Secondly, Section 35.1 of the Constitution Act, 1982, as defined under Sparrow requires “any government regulation that infringes upon or denies [A]boriginal rights” to be justified. We hear National Interest’ being asserted but an assertion is a long ways from justification. See para [119], in part: “The constitutional recognition afforded by the provision therefore gives a measure of control over government conduct and a strong check on legislative power. While it does not promise immunity from government regulation in a society that, in the twentieth century, is increasingly more complex, interdependent and sophisticated, and where exhaustible resources need protection and management, it does hold the Crown to a substantive promise. The government is required to bear the burden of justifying any legislation that has some negative effect on any [A]boriginal right protected under s. 35(1).”

        This case, in my view, is a long ways from settled, primarily because it has not fairly, nor completely even begun.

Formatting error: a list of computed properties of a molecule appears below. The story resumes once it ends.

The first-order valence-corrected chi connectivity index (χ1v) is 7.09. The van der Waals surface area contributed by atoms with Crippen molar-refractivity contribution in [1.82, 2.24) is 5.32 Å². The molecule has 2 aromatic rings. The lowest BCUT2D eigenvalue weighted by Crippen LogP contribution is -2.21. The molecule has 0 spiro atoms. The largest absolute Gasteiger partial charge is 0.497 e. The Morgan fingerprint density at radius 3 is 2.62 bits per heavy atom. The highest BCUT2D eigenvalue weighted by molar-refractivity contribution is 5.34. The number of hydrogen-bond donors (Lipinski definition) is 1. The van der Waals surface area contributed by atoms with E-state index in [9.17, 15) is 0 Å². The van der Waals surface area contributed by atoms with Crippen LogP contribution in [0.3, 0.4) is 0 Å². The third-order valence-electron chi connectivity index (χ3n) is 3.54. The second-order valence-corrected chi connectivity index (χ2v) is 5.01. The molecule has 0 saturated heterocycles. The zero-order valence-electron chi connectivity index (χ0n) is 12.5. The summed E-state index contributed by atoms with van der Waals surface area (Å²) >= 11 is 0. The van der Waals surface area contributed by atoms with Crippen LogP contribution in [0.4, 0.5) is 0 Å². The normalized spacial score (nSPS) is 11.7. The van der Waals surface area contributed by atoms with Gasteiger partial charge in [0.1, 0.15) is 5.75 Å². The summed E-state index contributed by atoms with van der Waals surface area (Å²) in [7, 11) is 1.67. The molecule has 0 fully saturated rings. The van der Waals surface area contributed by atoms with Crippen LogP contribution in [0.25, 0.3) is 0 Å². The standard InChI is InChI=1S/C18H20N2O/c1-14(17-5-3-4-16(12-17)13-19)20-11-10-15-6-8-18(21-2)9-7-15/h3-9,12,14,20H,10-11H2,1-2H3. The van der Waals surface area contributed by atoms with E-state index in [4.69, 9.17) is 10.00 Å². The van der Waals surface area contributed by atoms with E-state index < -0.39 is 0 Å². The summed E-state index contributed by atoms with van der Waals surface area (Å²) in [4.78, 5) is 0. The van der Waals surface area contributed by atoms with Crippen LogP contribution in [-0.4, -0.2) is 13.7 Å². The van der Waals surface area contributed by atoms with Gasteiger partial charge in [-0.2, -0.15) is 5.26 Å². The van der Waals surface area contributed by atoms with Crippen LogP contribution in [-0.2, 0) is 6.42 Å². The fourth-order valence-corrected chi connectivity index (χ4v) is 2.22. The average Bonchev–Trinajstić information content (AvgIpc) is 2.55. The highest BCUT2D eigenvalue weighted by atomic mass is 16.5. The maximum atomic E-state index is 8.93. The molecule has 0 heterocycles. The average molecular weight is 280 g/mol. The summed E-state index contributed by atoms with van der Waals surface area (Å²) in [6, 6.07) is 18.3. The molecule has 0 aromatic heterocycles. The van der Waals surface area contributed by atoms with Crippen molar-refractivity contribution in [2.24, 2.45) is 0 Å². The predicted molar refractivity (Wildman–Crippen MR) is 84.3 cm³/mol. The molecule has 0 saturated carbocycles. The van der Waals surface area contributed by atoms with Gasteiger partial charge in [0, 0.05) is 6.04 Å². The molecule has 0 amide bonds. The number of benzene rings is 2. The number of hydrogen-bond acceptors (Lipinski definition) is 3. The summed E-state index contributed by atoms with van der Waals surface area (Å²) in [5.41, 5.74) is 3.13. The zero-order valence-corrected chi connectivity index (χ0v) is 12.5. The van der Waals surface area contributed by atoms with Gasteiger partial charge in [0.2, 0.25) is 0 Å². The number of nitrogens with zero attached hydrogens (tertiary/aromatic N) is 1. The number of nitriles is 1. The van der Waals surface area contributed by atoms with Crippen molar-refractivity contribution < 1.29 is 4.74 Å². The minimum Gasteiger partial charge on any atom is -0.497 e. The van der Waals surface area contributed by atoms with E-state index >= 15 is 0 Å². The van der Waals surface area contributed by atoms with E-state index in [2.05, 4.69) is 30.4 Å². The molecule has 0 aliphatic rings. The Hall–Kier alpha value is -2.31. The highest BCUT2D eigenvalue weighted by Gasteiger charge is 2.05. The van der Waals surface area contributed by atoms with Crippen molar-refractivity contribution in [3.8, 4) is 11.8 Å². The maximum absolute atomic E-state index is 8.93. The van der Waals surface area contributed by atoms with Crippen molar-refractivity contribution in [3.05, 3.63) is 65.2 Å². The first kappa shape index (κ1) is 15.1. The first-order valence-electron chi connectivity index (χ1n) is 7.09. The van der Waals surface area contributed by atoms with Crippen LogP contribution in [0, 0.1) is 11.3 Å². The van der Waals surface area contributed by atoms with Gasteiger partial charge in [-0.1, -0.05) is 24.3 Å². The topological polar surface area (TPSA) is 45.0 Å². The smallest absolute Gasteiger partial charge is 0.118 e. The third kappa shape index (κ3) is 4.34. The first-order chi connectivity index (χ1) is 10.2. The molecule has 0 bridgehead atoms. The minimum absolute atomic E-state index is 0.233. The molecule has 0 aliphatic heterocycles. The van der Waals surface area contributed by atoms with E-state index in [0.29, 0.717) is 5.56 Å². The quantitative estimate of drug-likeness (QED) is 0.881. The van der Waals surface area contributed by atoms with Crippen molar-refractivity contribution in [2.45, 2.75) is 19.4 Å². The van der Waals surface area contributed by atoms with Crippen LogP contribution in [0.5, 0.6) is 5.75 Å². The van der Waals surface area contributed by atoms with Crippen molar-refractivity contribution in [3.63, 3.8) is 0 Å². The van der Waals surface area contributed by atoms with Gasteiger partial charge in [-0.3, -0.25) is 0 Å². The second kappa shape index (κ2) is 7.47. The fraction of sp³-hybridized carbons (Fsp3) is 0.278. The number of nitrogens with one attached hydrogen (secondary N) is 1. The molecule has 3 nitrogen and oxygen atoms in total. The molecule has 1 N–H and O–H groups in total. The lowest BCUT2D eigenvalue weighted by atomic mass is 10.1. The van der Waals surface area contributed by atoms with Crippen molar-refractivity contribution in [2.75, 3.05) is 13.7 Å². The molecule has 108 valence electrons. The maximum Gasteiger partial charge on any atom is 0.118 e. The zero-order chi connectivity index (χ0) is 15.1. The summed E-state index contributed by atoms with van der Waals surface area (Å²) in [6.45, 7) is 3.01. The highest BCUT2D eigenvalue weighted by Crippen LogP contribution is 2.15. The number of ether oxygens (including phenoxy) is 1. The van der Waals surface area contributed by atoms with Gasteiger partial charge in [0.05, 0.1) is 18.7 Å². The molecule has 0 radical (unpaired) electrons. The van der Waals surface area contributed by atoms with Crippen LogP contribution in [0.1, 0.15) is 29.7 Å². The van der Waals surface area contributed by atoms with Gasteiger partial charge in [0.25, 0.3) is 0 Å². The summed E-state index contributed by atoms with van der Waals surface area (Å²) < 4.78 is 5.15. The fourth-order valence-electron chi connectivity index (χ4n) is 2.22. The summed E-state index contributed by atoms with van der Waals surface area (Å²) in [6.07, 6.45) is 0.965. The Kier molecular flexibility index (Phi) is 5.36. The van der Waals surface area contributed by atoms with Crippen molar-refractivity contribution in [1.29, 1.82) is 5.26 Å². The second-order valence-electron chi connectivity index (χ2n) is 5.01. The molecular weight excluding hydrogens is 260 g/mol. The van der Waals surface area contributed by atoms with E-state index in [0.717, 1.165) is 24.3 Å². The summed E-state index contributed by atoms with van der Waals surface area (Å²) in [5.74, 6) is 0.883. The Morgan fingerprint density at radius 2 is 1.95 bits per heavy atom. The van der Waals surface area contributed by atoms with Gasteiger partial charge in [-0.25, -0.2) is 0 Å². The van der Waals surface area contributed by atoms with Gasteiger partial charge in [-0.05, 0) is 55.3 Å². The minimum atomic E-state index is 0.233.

10. Bill Malcolm says:

    Excellent work. I now know a lot more than I did before and all thanks to you. Apparently our mass media was too lazy to investigate the latest FCA decision in detail, so you deserve kudos and a wider audience for this piece. It’s the kind of backgrounder we used to receive from a responsible press, which has dissolved into mere ranting based on viewpoints these days. Pretty much like the average citizen, nobody cares about facts, just what streams forth from their lack of knowledge and off the tops of their heads. Advising the world what they had for brekkie (with photos) seems to be what most people care about, and about which I personally could not care less.